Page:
Changing States of the Union
Remember the stirring words from Barack Obama's State of the Union address last year?
Liar. Hardly anybody remembers SOTUs (as the press calls them), including, perhaps, the presidents themselves.
Not that they are casual affairs. The White House is thrown into a state of frenzy — more so than usual, that is — before SOTUs, because every branch, department and niche in the vast executive branch wants to add something to the final speech.
Yet Obama's last address is not remembered much for its soaring rhetoric, though it did contain some: "The idea of America endures. Our destiny remains our choice. And tonight, more than two centuries later, it's because of our people that our future is hopeful, our journey goes forward and the state of our union is strong."
Instead, if it is remembered at all, it is for its seating chart.
Because of the shooting of Rep. Gabrielle Giffords, D-Ariz., in Tucson on Jan. 8, a moderate think tank urged members of Congress to abandon the usual divided-by-party seating and all sit together. And about 60 members did commingle.
Noticeable by their absence, however, were three members of the Supreme Court — Justices Samuel Alito, Antonin Scalia and Clarence Thomas, who were boycotting apparently because Obama had criticized the court — a rarity — in his SOTU the previous year.
"Last week, the Supreme Court reversed a century of law that I believe will open the floodgates for special interests — including foreign corporations — to spend without limit in our elections," Obama said, as the black-robed justices looked on uncomfortably from their front-row seats and Alito was caught by the cameras mouthing the words "not true."
It is not known who will boycott this year, as not even President Obama really has to be there.
The Constitution requires only that the president "from time to time give to Congress information of the State of the Union and recommend to their Consideration such measures as he shall judge necessary and expedient."
George Washington delivered his SOTUs in person and decided "from time to time" meant once each year. But Thomas Jefferson, our third president, was not a good orator, tended to mumble — his first inaugural address was inaudible except to those in the front rows — hated pomp and decided that a president addressing Congress was too much like the British monarch addressing the opening of new parliaments.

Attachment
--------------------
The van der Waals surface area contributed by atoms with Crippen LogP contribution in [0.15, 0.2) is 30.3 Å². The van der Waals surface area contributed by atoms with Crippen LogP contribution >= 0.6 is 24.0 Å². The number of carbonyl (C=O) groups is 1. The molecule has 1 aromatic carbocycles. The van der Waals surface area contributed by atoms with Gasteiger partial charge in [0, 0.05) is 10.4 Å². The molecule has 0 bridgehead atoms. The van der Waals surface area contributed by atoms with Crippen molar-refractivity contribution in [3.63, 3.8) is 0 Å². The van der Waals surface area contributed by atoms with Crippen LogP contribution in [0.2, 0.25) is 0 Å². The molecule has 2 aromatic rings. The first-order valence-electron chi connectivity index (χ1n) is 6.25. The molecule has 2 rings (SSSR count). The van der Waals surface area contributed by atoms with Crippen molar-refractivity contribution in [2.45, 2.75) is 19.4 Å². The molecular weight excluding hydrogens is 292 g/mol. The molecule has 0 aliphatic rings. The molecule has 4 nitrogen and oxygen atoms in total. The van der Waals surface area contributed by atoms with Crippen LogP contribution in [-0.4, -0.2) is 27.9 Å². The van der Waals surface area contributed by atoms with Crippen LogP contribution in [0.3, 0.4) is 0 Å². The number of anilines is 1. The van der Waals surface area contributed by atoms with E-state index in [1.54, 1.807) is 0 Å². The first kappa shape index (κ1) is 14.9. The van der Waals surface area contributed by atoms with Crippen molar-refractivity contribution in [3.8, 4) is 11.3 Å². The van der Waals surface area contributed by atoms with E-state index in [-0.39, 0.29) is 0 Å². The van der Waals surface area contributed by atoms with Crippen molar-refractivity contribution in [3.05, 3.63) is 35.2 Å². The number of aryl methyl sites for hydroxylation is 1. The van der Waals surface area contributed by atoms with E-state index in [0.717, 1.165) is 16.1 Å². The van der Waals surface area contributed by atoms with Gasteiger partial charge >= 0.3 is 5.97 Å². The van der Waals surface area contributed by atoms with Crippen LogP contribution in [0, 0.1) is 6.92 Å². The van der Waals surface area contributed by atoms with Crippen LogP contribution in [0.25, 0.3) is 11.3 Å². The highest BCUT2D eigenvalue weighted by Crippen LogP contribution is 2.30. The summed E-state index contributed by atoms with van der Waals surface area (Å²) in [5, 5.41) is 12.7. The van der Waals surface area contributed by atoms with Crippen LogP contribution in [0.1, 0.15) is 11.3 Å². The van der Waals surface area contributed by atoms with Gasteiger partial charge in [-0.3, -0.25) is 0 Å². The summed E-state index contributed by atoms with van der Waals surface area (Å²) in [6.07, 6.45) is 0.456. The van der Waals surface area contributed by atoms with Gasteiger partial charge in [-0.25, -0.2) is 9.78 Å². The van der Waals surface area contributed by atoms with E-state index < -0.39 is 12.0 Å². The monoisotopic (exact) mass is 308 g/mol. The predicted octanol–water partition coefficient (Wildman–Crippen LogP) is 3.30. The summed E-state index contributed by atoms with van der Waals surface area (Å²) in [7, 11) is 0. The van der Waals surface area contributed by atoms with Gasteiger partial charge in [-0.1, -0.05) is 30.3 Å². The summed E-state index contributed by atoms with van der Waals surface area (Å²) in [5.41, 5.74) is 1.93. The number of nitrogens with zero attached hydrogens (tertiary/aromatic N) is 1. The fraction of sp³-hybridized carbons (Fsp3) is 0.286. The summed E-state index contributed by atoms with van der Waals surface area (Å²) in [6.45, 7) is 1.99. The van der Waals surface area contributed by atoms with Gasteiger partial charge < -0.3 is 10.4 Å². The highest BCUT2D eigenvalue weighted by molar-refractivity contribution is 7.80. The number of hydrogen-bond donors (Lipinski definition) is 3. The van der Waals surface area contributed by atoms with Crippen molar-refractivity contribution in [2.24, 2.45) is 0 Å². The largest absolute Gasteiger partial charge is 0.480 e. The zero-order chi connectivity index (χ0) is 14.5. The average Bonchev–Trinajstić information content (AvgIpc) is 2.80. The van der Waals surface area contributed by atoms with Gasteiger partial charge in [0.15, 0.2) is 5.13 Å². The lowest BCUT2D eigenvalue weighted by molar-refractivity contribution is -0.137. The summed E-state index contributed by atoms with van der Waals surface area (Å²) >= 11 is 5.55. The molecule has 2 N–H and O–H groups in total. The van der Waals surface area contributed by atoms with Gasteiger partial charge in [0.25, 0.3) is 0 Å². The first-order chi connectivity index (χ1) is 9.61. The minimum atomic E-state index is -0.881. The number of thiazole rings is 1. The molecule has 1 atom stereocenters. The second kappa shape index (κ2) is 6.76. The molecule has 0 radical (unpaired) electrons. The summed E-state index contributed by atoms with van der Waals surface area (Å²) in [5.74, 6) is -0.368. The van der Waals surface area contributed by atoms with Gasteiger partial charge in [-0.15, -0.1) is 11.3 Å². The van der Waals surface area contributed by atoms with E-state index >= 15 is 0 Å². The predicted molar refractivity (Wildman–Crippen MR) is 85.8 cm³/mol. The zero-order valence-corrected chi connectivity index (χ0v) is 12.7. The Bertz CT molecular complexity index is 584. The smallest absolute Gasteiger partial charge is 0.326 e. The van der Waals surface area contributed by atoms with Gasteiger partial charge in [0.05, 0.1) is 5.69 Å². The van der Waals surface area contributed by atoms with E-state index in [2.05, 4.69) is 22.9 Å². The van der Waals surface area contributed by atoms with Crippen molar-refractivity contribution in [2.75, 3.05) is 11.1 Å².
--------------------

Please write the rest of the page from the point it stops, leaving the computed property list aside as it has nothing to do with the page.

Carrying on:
So Jefferson wrote out his SOTUs and sent them to Capitol Hill for a clerk to read aloud.
This practice continued until 1913, when Woodrow Wilson, wishing to stress the personal relationship between the presidency and the people, delivered his SOTU in person.
This did not establish a tradition, however.
Today, they are made-for-TV events, and no president, especially in an election year, would skip the free airtime. Unlike inaugural addresses, which are delivered outside and often in cold temperatures, SOTUs are delivered in the (relative) warmth of the House of Representatives chamber, and, therefore tend to run on a bit.
Obama's three addresses (his first one in 2009 was technically not a SOTU but was like one in everything but name) have averaged one hour, eight minutes and 20 seconds. George W. Bush never cracked an hour, and Bill Clinton always went on for longer than 60 minutes, and finished just shy of 90 minutes in 2000.
Everyone remembers when Rep. Joe Wilson (R-S.C.) shouted out, "You lie!" at Obama at his SOTU on 2009 — but they remember it wrong. It was an Obama speech to a Joint Session of Congress on Sept. 9, 2009, to outline his health care reforms that Wilson rudely interrupted, and so we will have to wait to see if anyone dares shout anything this year.
The nonprofit, nonpartisan group No Labels wants members to sit together once again this year. "Of course, they should sit together. It makes perfect sense," the group said in a press release. "Unfortunately, the fact that an idea makes sense doesn't make it any more likely for Congress to act on it."
Because it is an election year, Obama's speech can be considered the semi-official start of his re-election campaign, and he will have to juggle the reality of a still-struggling economy with a sense of optimism.
Speaking in 1790 from Federal Hall in New York City, the provisional capital of the United States, George Washington delivered the nation's first SOTU.
Times were somber. Though the United States had won its revolution, the 100-month war had left the infant nation $54 million in debt — the equivalent of about $4.1 trillion today, according to one expert — and only the personal stature of Washington himself was keeping partisan division from tearing the country apart.
"The welfare of our country is the great object to which our cares and efforts ought to be directed," Washington said, "and I shall derive great satisfaction from a cooperation with you in the pleasing though arduous task of insuring to our fellow citizens the blessings which they have a right to expect from a free, efficient and equal government."
Free, efficient and equal government. Some 222 years later, that is still not a bad promise for a SOTU.
To find out more about Roger Simon, and read features by other Creators Syndicate writers and cartoonists, visit the Creators Syndicate webpage at www.creators.com.
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